PWI developed a method that does not result in direct contact between aluminum and steel. A 3- to 7-mm layer of modifiers such as nickel, zirconium, or niobium is applied from the vapor phase in the vacuum chamber onto the surface of the stainless pipe to be welded. A specific temperature mode ensures the deposited layer adheres to the steel. Then, after assembly of the stainless steel pipe with that of any aluminum alloy, butt welding is performed to penetrate the aluminum pipe to the entire thickness, while the edge from the steel side is just preheated and wetted with liquid aluminum. The ability to program the heat input in the required volume into each of the billets makes this process possible. Modifiers on the steel pipe surface provide additional alloying of the aluminum pool melt, and the joint acquires new properties. Rupture testing reveals that the ultimate strength is 320 to 350 megapascals (MPa), which is four to five times higher than in joints that have a layer of intermetallics and pure aluminum.
Aluminum-Lithium Alloys' Welded Joint Strength Properties
Another application is Al-matrix composites strengthened by SiC and Al2O3 particles without melting the edges. Such joints are welded by applying to the edges a dispersed flow of fine drops of filler material. Both the composite-matrix material and another aluminum alloy can be used as the filler material. The consumable electrode of filler material is surface-melted by the electron beam, and because of its high-velocity rotation, the finest drops form a joint without defects or interfaces.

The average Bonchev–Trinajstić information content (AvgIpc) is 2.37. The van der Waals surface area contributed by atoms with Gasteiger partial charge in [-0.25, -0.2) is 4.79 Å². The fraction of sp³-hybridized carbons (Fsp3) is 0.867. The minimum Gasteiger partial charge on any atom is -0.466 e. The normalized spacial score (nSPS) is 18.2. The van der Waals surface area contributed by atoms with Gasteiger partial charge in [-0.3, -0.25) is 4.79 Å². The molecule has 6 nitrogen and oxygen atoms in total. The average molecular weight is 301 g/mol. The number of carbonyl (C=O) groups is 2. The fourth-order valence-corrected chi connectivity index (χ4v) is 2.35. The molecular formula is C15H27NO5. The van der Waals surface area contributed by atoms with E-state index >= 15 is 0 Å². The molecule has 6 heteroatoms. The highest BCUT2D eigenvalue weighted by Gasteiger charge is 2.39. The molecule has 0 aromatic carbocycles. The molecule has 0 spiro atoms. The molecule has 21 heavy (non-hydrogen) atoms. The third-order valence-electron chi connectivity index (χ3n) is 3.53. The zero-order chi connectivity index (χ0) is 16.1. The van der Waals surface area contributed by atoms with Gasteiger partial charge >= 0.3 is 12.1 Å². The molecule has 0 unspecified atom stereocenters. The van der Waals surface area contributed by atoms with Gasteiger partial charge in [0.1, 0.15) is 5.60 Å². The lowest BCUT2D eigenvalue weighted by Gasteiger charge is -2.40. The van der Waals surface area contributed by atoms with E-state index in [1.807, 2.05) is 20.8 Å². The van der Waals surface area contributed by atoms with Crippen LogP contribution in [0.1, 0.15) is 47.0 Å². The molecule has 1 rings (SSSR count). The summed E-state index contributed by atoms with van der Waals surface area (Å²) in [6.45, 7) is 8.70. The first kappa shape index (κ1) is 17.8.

EBW is suitable for fabricating high-strength stainless steel impellers for a centrifugal compressor.
In EBW of structures with thick edges or with varying cross sections, a technology has been successfully implemented that provides microalloying of weld metal with modifiers such as scandium or zirconium across the entire depth of the pool. A filler in the form of foil, 100 to 200 mm thick, is placed into the joint before welding. The foil is produced by superfast solidification in a vacuum (up to 107 K/s) and includes modifiers in amounts that are higher than their mutual solubility in aluminum. For instance, scandium content is 2 to 4 volume percent, and zirconium is 1.4 to 1.5 volume percent. This increases the joint tightness and, more important, improves the strength properties of joints of any grades of aluminum alloys and hot cracking resistance.
In manufacturing high-strength stainless steel impellers (see Figure 7) for centrifugal compressors, the cover disk is fastened by a slot electron beam weld to the integral blades of the main disk. Then sections that lack penetration are filled with a high-temperature braze alloy and vacuum brazed. The joint strength is equivalent to base metal at fatigue and in long-term strength testing.
B.E. Paton and A.A. Bondarev are research scientists at the E.O. Paton Electric Welding Institute, 11, Bozhenko Street, Kiev 03680, Ukraine, 380-44-261-5045, fax 380-44-268-0486, email@example.com, www.paton.kiev.ua.